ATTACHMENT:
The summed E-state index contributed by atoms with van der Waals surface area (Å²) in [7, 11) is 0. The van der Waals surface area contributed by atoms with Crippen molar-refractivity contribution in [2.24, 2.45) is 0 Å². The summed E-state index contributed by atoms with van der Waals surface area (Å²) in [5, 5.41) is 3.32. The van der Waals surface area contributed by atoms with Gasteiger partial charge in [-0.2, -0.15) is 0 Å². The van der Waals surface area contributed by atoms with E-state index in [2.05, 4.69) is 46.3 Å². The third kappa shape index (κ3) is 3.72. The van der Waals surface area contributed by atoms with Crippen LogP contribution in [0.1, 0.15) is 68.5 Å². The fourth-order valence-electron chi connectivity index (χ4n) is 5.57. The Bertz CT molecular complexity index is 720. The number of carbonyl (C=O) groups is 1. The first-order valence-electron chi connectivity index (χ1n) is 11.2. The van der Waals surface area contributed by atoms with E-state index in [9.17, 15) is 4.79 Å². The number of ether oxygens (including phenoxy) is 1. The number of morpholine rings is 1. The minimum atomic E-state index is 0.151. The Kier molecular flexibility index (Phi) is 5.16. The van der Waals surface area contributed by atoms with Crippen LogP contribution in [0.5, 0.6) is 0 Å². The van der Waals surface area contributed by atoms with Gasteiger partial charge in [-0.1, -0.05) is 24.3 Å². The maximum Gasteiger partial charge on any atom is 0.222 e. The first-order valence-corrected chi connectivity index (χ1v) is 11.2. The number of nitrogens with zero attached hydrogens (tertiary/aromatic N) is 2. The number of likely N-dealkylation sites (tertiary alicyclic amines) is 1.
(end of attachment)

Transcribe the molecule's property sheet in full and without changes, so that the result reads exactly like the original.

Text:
The summed E-state index contributed by atoms with van der Waals surface area (Å²) in [7, 11) is 0. The van der Waals surface area contributed by atoms with Crippen molar-refractivity contribution in [2.24, 2.45) is 0 Å². The summed E-state index contributed by atoms with van der Waals surface area (Å²) in [5, 5.41) is 3.32. The van der Waals surface area contributed by atoms with Gasteiger partial charge in [-0.2, -0.15) is 0 Å². The van der Waals surface area contributed by atoms with E-state index in [2.05, 4.69) is 46.3 Å². The third kappa shape index (κ3) is 3.72. The van der Waals surface area contributed by atoms with Crippen LogP contribution in [0.1, 0.15) is 68.5 Å². The fourth-order valence-electron chi connectivity index (χ4n) is 5.57. The Bertz CT molecular complexity index is 720. The number of carbonyl (C=O) groups is 1. The first-order valence-electron chi connectivity index (χ1n) is 11.2. The van der Waals surface area contributed by atoms with E-state index in [9.17, 15) is 4.79 Å². The number of ether oxygens (including phenoxy) is 1. The number of morpholine rings is 1. The minimum atomic E-state index is 0.151. The Kier molecular flexibility index (Phi) is 5.16. The van der Waals surface area contributed by atoms with Crippen LogP contribution in [0.5, 0.6) is 0 Å². The van der Waals surface area contributed by atoms with Gasteiger partial charge in [-0.1, -0.05) is 24.3 Å². The maximum Gasteiger partial charge on any atom is 0.222 e. The first-order valence-corrected chi connectivity index (χ1v) is 11.2. The number of nitrogens with zero attached hydrogens (tertiary/aromatic N) is 2. The number of likely N-dealkylation sites (tertiary alicyclic amines) is 1.